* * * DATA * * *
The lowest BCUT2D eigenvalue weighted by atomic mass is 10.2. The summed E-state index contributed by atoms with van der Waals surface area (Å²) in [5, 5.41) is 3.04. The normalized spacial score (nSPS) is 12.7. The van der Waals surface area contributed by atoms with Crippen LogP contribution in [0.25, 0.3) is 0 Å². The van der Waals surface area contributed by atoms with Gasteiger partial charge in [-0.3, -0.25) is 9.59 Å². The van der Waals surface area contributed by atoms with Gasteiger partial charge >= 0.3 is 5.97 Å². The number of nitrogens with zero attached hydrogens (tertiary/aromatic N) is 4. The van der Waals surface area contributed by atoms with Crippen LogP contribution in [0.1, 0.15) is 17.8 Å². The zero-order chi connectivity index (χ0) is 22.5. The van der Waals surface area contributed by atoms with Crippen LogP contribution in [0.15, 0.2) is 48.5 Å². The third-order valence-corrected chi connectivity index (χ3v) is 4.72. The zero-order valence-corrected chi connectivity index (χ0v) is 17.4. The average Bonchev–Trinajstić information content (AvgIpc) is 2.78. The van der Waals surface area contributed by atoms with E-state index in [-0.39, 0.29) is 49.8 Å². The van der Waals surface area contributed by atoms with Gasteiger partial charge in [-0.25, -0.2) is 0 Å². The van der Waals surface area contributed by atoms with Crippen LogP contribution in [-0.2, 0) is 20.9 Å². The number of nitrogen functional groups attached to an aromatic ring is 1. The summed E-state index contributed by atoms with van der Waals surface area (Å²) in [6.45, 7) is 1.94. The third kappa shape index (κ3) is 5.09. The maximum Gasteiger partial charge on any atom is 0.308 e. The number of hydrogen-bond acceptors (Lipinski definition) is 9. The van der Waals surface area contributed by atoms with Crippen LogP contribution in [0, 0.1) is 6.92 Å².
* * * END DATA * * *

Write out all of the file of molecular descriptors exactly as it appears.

The lowest BCUT2D eigenvalue weighted by atomic mass is 10.2. The summed E-state index contributed by atoms with van der Waals surface area (Å²) in [5, 5.41) is 3.04. The normalized spacial score (nSPS) is 12.7. The van der Waals surface area contributed by atoms with Crippen LogP contribution in [0.25, 0.3) is 0 Å². The van der Waals surface area contributed by atoms with Gasteiger partial charge in [-0.3, -0.25) is 9.59 Å². The van der Waals surface area contributed by atoms with Gasteiger partial charge >= 0.3 is 5.97 Å². The number of nitrogens with zero attached hydrogens (tertiary/aromatic N) is 4. The van der Waals surface area contributed by atoms with Crippen LogP contribution in [0.1, 0.15) is 17.8 Å². The zero-order chi connectivity index (χ0) is 22.5. The van der Waals surface area contributed by atoms with Crippen LogP contribution in [0.15, 0.2) is 48.5 Å². The third-order valence-corrected chi connectivity index (χ3v) is 4.72. The zero-order valence-corrected chi connectivity index (χ0v) is 17.4. The average Bonchev–Trinajstić information content (AvgIpc) is 2.78. The van der Waals surface area contributed by atoms with E-state index in [-0.39, 0.29) is 49.8 Å². The van der Waals surface area contributed by atoms with Gasteiger partial charge in [-0.25, -0.2) is 0 Å². The van der Waals surface area contributed by atoms with Crippen LogP contribution in [-0.2, 0) is 20.9 Å². The number of nitrogen functional groups attached to an aromatic ring is 1. The summed E-state index contributed by atoms with van der Waals surface area (Å²) in [6.45, 7) is 1.94. The third kappa shape index (κ3) is 5.09. The maximum Gasteiger partial charge on any atom is 0.308 e. The number of hydrogen-bond acceptors (Lipinski definition) is 9. The van der Waals surface area contributed by atoms with Crippen LogP contribution in [0, 0.1) is 6.92 Å².